In the government’s grand vision, by 2035, the country’s roads would be dominated by pure-electric and potentially even hydrogen fuelled vehicles while the national gravitation towards motoring sustainability would be the catalyst for a “green industrial revolution”, which, according to Johnson would “create, support, and protect hundreds of thousands of green jobs, whilst making strides towards net zero by 2050”.
On paper, the passion with which the government is addressing e-mobility (evident in the injection of £1.3 billion into the expansion of Britain’s charging network, and similarly huge investments into battery technology development), should place the UK at the forefront of the global reshuffle towards electric vehicles.
In comparison, the EU parliament announced in February 2023 that they would preclude the sale of all petrol and diesel engine vehicles in all member states from 2035. However, recent developments and harsh realities are exposing the government’s plan for what it increasingly seems to be: a fantasy.
Although the demand for electric vehicles has never been more ravenous, with a total of 252,000 EVs being registered in the UK in the first quarter of 2022 (up 102% from the previous year), the country’s appetite for electrification is likely to be starved by grossly insufficient rates of installation of new charging points.
To satisfy the government’s desire to ban the sale of internal combustion vehicles from 2030, it has been predicted that the UK will require approximately 300,000 charging points in locations scattered across the country by the same year. Currently, the UK’s charging network stands at only 37,000 strong, which, if the rate of installation remains constant, will only reach 106,000 by 2030, a mere shadow of the actual number required.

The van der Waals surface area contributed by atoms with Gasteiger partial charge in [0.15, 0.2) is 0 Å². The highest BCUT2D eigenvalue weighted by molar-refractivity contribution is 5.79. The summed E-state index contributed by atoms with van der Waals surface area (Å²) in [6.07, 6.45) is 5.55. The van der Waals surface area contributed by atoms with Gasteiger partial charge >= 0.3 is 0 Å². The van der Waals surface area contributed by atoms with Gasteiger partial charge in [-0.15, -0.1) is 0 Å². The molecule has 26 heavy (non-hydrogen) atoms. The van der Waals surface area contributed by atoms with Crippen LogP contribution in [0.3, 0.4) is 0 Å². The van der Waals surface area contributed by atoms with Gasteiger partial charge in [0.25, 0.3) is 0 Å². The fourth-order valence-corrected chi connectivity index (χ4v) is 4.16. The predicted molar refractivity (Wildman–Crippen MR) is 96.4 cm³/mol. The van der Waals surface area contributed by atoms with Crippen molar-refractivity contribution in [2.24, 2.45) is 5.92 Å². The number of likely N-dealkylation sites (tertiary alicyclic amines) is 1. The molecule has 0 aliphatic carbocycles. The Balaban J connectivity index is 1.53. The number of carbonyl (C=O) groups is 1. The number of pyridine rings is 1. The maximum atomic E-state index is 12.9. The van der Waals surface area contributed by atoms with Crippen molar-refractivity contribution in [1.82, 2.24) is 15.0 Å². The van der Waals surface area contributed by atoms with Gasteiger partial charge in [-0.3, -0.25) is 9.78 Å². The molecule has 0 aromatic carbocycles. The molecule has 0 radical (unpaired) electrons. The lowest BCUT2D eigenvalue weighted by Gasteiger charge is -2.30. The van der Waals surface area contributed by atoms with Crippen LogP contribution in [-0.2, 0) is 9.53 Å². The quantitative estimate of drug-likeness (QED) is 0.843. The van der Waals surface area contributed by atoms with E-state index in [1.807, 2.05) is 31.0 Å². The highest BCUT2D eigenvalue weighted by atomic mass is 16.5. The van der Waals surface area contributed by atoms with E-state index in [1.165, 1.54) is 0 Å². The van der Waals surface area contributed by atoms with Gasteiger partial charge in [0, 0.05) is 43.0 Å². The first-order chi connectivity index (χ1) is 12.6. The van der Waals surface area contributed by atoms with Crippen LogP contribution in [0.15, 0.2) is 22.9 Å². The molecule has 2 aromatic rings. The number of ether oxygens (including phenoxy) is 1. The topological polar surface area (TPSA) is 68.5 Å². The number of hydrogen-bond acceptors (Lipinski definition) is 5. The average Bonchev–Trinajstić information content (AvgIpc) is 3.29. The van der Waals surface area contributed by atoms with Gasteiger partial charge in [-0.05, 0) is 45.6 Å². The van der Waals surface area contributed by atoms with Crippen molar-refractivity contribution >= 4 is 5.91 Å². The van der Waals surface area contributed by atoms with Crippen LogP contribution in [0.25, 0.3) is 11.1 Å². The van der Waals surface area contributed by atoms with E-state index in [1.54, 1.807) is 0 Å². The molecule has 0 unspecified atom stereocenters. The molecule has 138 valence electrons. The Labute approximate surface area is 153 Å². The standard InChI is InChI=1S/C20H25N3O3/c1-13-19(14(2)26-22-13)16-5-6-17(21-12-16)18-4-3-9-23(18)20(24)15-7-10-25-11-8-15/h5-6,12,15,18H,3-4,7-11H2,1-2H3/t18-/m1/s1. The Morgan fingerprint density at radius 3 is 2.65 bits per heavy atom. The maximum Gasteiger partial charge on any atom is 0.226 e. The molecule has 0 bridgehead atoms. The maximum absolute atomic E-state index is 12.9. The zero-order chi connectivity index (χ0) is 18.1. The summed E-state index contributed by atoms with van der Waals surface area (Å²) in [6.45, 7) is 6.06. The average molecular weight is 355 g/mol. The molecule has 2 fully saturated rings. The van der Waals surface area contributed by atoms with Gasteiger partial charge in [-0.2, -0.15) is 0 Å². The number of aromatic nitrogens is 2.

Even despite the recent £56 million in funding that the government has committed towards accelerating the creation of new charging point sites, the lack of any mandatory targets (especially when considering that vehicle manufacturers are forced to think in 7-year cycles) to incentivise greater haste and urgency is casting extreme doubt over whether the UK’s charging infrastructure will be able to accommodate the soaring influx of electric vehicles.
Further exacerbating the matter is that the establishment of new charging point locations is by no means uniform, with infrastructure remaining relatively scarce outside of the major cities. This puts those living in rural areas at a severe disadvantage, as it is considerably more difficult for them to justify making the transition away from petrol or diesel when the nightmare of hour-long charging queues continues to haunt them.
The cost of living crisis has also frustrated the government’s plans as, aside from significant rises in the cost of electricity, average households are less willing to draw out the sums necessary to afford the premium attached to EVs with the threat of inflation looming and the thickening mist of economic uncertainty.